“Don’t keep the palm oil on the fire too long. It will lose its red color,” she instructed. Her son’s eyes teared as he diced onions and let them fall from his hands to the sizzling red hot oil in the big orange pot.
“Burn the onions if you have to. Their flavors are important for the taste and aroma of the soup.”
“Why must I learn to cook?” His face contorted in a frown.
The corners of her lips lifted in a smile. His hands were always healing from knife cuts, and people wondered why she kept him in the kitchen rather than letting him play with other boys.
His voice had begun to deepen, hair grew under his arms, he had an aversion to sitting on her lap now, and he took increasingly more time on the phone talking with friends, but she had to be there for him so he could become who she felt he was supposed to be.
“But if the onions burn, the soup will look all wrong,” he said, pouting.
“It won’t matter,” she responded. “You have kitchen talent, just like me. We’ll make this work.”
He looked at her with sparkling eyes that bulged like her brother’s had–eyes that shone with intellect, eyes that shone in disbelief. His short nose, small lips and bushy eyebrows were hers. The small jaw belonged to her husband, but his eyes were definitely those of her departed brother.
“Your father likes my cooking very much.” She spoke of the man who returned late afternoons from work, kissed her, ruffled her son’s head and thought the boy looked like him.
“What next, Mum?”
“Soak the egusi.”
Soft like milk, the gray morsel waddled as he held the bowl and stirred it with a spoon.
“Sometimes you fry it first. When fried, the ground pumpkin seeds soak in the oil and become tastier. The less popular method is the one where you put the Egusi in just before you shred the leaves. The stock has to be superb for that.”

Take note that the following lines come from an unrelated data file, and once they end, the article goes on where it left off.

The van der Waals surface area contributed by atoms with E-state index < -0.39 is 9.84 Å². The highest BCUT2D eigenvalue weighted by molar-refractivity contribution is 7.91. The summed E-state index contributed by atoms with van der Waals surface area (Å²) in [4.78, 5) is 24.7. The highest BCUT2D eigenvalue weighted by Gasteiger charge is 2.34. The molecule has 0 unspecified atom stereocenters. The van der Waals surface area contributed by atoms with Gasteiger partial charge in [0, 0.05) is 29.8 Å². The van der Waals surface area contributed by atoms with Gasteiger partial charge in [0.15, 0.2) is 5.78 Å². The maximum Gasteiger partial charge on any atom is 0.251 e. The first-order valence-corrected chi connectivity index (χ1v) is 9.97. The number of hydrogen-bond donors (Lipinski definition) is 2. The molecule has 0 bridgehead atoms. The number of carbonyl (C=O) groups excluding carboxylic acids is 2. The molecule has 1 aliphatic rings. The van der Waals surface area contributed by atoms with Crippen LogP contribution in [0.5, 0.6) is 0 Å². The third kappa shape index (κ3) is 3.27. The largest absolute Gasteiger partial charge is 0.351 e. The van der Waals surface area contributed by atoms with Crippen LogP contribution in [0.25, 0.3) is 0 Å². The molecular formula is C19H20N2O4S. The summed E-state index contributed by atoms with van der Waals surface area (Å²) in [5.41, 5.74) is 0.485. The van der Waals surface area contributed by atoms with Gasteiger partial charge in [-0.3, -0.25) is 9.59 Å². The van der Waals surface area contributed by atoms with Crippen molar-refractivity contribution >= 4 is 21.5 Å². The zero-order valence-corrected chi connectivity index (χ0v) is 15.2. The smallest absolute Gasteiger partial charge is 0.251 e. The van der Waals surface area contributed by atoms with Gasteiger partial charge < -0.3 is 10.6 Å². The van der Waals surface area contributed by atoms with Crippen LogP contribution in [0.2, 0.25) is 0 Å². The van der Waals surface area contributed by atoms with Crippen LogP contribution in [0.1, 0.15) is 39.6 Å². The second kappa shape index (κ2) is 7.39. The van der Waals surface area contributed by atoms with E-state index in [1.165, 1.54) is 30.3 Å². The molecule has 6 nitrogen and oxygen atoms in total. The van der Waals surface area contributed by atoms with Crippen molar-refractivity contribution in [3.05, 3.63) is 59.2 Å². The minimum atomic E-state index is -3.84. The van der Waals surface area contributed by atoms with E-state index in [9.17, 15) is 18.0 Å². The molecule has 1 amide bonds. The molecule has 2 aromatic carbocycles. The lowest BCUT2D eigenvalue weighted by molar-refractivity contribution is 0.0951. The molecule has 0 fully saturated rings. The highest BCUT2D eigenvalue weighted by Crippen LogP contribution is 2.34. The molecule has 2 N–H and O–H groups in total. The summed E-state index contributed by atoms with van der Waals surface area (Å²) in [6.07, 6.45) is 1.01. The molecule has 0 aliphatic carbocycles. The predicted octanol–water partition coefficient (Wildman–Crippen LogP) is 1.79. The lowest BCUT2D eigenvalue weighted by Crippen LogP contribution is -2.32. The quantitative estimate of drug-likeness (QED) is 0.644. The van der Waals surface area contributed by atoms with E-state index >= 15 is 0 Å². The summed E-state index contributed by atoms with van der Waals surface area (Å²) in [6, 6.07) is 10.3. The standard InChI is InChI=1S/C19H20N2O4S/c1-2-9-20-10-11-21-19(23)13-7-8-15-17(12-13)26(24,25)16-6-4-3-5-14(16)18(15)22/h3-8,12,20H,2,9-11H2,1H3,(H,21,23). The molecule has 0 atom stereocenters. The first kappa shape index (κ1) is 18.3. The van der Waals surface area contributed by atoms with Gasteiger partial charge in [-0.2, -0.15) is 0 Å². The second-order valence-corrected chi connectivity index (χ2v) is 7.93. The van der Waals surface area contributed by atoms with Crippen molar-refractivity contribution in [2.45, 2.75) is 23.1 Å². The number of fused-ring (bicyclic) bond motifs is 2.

He stopped stirring and looked at his mother with wrinkled brows. “Which one are we doing?”
The sizzling oil complained about the water. Bubbles exploded from the surface of the gray paste and rivulets of oil formed on the surface. When she asked him to step back, he glanced at her–relieved.
“Cooking is one way to steal a woman’s heart, you know.”
“I don’t want to steal anything,” he responded.
That was what the boy people took for her brother had told her when they were young, but he had stolen her heart, nevertheless. But she didn’t feel empty–not anymore. She had a son who reminded her of him.
She could almost smell the acrid air, almost feel her eyes water and fingers burn from black masses of millet gruel that clung to walls and bottoms of aluminum pots.
“You’ll get it right next time,” he’d say as he put his hand on her shoulder. He’d been her friend for as long as she could remember, one of those people able to awake sleeping emotions with a gentle touch. He smiled at her with teeth standing at uneven heights on his gums, like people in a bus queue, but his smile had nothing to do with her awakening to him, any more than did his squared shoulders or new beard. Her attraction to him was more than physical; it was human. She wanted to cook and clean and take care of him.
Though her parents had been firm, he had a strong yet gentle hold on life, like a feathery breeze that blew the smell of lemons to those who loved lemonade. He held her hands, taught her everything she wanted to know, except for the one thing she longed to have from him.
She tried to console him about being adopted, but he joked that blood relationships were overrated. “You’re really no more like your mother than you’re like Michael Jackson.” His easy smile and demeanor convinced her more than the words he spoke, and she bought into his evaluation of things based on his breezy attitude.
When she turned sixteen, he made her popular by throwing her a party. He gave her a gold watch with her name inscribed on the band for her eighteenth birthday.
At twenty, their parents were buried, and she asked him to marry her. But he laughed.
“I’m serious,” she insisted.
“I’m your brother,” he said as he walked away.